Bloomfield on Schumer
Douglas Bloomfield’s contention (“Schumer is wrong about settlements,” Washington Watch, March 15) makes sense only if you assume, as Mr. Bloomfield appears to do, that peace is synonymous with a fully independent Palestinian Arab state.
Apparently, it isn’t an assumption that Prime Minister Benjamin Netanyahu shares. It certainly wasn’t an assumption that prime ministers Menachem Begin or even Yitzhak Rabin shared.
And is it shocking if US Sen. Chuck Schumer, too, suspects that an independent Arab state in Palestine would endanger Israel? Mr. Bloomfield might be tired of hearing that the settlements are a defensive asset. “Ancient history,” he says. But the call for an Arab state from the river to the sea is not ancient history; it is daily news.
MARK L. LEVINSON
Even though I completely disagree with Douglas Bloomfield’s contention about settlements, I’ll address only two points I believe he must substantiate. If he can’t, why should anyone believe what he writes? Point One: “Most American Jews don’t share [Senate Minority Leader Chuck] Schumer’s enthusiasm for settlements....” There are roughly 6 million Jews in the United States. How did he arrive at “most”? He spoke to 3 million-plus Jews? If he got this figure from some publication, how was this “research” conducted? Point Two: “A majority of American and Israeli Jews oppose annexation....” There are roughly 12.5 million Jews in America and Israel combined.
Same question. More than 6 million Jews oppose annexation? I challenge him to substantiate his “findings.”
I believe this is part of the false, or “fake,” narrative that Mr. Bloomfield and others on the Left are attempting to perpetuate in an effort to push their agenda. He hasn’t presented any facts – only unsubstantiated gut feelings.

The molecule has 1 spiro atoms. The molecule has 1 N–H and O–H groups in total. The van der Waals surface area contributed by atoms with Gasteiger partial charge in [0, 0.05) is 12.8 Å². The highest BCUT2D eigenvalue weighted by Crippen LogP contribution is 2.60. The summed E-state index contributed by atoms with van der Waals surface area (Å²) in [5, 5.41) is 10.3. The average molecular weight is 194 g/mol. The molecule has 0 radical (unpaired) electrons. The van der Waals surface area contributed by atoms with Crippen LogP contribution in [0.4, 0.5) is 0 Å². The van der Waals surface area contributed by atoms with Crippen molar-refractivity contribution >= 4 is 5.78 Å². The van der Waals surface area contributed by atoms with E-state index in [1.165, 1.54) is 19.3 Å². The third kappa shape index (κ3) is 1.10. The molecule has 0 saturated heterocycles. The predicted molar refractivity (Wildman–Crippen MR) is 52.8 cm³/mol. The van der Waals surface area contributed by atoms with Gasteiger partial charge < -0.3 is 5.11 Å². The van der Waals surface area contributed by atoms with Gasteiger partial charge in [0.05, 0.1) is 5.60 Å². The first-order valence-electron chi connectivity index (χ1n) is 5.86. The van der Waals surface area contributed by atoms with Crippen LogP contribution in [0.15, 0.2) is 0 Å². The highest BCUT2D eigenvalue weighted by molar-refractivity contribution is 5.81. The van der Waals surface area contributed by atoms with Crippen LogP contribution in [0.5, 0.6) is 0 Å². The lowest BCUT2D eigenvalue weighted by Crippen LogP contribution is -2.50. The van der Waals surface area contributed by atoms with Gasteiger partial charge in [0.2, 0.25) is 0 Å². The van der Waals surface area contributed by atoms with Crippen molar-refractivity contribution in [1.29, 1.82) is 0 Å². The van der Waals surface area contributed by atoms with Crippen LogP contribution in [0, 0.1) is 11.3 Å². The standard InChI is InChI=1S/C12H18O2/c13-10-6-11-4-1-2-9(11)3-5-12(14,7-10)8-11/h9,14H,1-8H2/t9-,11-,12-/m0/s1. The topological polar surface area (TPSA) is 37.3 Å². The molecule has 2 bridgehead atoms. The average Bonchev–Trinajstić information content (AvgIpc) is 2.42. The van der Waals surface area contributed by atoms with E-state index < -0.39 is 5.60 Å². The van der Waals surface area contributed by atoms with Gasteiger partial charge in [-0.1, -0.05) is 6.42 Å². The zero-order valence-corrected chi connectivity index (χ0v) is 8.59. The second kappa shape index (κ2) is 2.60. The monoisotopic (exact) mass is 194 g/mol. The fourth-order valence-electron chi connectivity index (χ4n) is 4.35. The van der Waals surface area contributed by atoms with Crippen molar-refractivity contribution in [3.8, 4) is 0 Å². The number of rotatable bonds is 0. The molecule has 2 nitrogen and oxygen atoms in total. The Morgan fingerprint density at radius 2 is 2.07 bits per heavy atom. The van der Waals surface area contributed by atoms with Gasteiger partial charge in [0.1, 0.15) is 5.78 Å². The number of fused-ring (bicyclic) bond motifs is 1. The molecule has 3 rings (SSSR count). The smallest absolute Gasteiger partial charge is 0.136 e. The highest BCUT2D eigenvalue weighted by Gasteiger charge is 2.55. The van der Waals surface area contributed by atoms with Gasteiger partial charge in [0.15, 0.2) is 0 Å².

This is not credible journalism.HAIM WOLDENBERG
Tzur HadassahNot all were right-wingers
I usually ignore whatever Gershon Baskin writes because I don’t want to waste my reading time. But “In Maryland, taking on AIPAC” (Encountering Peace, March 15) made me glance at the column long enough to laugh out loud at his characterization of the conference as having been “taken over” by right-wing Jewish voters who “swallowed with drunken pleasure the redesign of the Middle East....”
My two granddaughters, in their mid-twenties, were there. Both were avid supporters of Hillary Clinton – and one thoroughly detests President Donald Trump. But they are both passionate Zionists! And AIPAC members! They and their friends are the future of AIPAC, not Mr. Baskin.
The 18,000 pro-Israel activists at the recent AIPAC conference mentioned by Larry Snider, president of the Interfaith Community for Middle East Peace, in “The good, the bad and the PM” (Comment & Features, March 11) no doubt were also impressed by our achievements, as so eloquently expressed by Mr.
Showmanship himself, Prime Minister Benjamin Netanyahu. No doubt they enjoy a good show, and that’s exactly what they got.
However, this is not bringing us the security and peace we need and deserve.
Snider writes of the “seeds of peace that must be both planted in their season and harvested in the future by two peoples who each have an investment in something better” and who should be “finding and underlining things that two peoples have in common, to begin a conversation that enunciates two histories that carries both sides forward to a better more convivial place.”